Nikki Gemmell writes: we live in the age of opinion­ — offered instantly, effusively and in increasingly strident tones. Much of it goes by the name of criticism, and in the most superficial sense this is accurate. We do not lack for contentious assertion — of “love it” or “hate it,” of “wet kisses” and “takedowns,” of flattery versus snark, and assorted other verbal equivalents of the thumb held up or pointed down.

This “conversation” is often lively. Sometimes it is fun. Occasionally it is informed by genuine understanding as opposed to ideological presumption. But where does it leave the serious critic in the evolving role of influencing taste, careers, and canons.

As well, the creative composer tends to experiment and test the boundaries of their craft; critics need to accept and tolerate innovation. Instead of assuming new ways of writing indicate a falling in standards or a return to a philistine dark age, critics need to recognise innovation as a means of keeping in touch or maintaining relevance in evolving cultures. In many areas critics have the power to make or break new releases of books, movies, music, and restaurants.

In recent years creators have successfully sued critics for unfair reviews, while others such as Kenneth Tynan’s 1955 review is credited with rescuing from oblivion Samuel Beckett’s Waiting For Godot.

Negative criticism can reflect badly on the critic.

The Times Literary Supplement, on June 21, 1917 review of T.S. Eliot’s The Lovesong of J. Alfred Prufrock had this unsigned criticism:

“The fact that these things occurred to the mind of Mr Eliot is surely of the very smallest importance to anyone, even to himself. They certainly have no relation to poetry”.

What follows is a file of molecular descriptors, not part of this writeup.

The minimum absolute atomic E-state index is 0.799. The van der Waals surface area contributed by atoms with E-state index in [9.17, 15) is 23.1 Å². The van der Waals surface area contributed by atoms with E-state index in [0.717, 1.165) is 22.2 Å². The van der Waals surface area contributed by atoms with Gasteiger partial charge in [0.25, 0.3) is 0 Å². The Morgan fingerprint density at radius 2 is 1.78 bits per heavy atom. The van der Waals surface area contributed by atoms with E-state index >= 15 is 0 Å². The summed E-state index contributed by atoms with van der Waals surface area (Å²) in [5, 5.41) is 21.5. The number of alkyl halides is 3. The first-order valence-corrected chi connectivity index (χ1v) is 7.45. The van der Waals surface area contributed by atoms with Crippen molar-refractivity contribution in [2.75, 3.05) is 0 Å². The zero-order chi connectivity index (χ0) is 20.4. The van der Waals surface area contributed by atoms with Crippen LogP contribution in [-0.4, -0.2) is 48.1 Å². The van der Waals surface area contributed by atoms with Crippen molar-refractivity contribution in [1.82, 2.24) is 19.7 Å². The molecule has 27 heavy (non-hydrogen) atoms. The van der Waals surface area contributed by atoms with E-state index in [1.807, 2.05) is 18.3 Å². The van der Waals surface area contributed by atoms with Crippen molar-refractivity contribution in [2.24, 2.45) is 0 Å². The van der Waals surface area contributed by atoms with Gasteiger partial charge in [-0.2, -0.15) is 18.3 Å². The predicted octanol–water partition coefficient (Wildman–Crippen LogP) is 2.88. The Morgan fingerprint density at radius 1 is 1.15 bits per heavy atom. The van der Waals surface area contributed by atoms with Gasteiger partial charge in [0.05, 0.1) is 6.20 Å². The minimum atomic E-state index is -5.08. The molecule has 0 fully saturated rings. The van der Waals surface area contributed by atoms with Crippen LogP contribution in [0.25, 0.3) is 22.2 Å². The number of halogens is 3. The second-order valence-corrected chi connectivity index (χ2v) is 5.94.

The most insightful acumen of this reviewer was the absence of a name.

Or one panning a pilot of “Fawlty Towers” by John Cleese:

I’m afraid I thought this one as dire as its title – It’s a kind of “Prince of Denmark” of the hotel world. A collection of clichés and > stock characters which I can’t see being angthing but a disaster.

In May of 1974, after reading through a pilot script written by John Cleese and his then-wife, Connie Booth, a clearly unimpressed “comedy script editor” by the name of Ian Main sent the above memo to BBC Television’s Head of Comedy and Light Entertainment – a Letter of Note resurrected by BuzzFeed “to give solace, and hope, to creative people everywhere”.

Just remember, no one has a monopoly on what a work of art means – everyone finds something different in it and your opinion is just as valid as anyone else - including the composer.

Good criticism should provoke underlying questions, spurring readers to think for themselves.

Kant called this the task of enlightenment; it is certainly the mark of good criticism.

It is vitally important to realise that good works of art are complex, ambiguous, conflicted and problematic – they do not provide answers, merely raise important issues many of which are not resolved. No one is an absolute authority on interpretation of the text and each reader has as much entitlement to adopt a view as the next.

As Howard Jacobson says,

“a book should be something you grapple with, otherwise there’s no point.”

And Oscar Wilde’s famous bon mot:

The moment you think you understand a great work of art, it’s dead for you”.

Rather than subscribe to any ideological approach or adopting the arcane language of any perspective, the reader should develop their own response from an individual perspective. Avoid literary jargon like:

“Virginia Woolf depicts toxic masculinity and its dominating influence in a society founded on male supremacy”.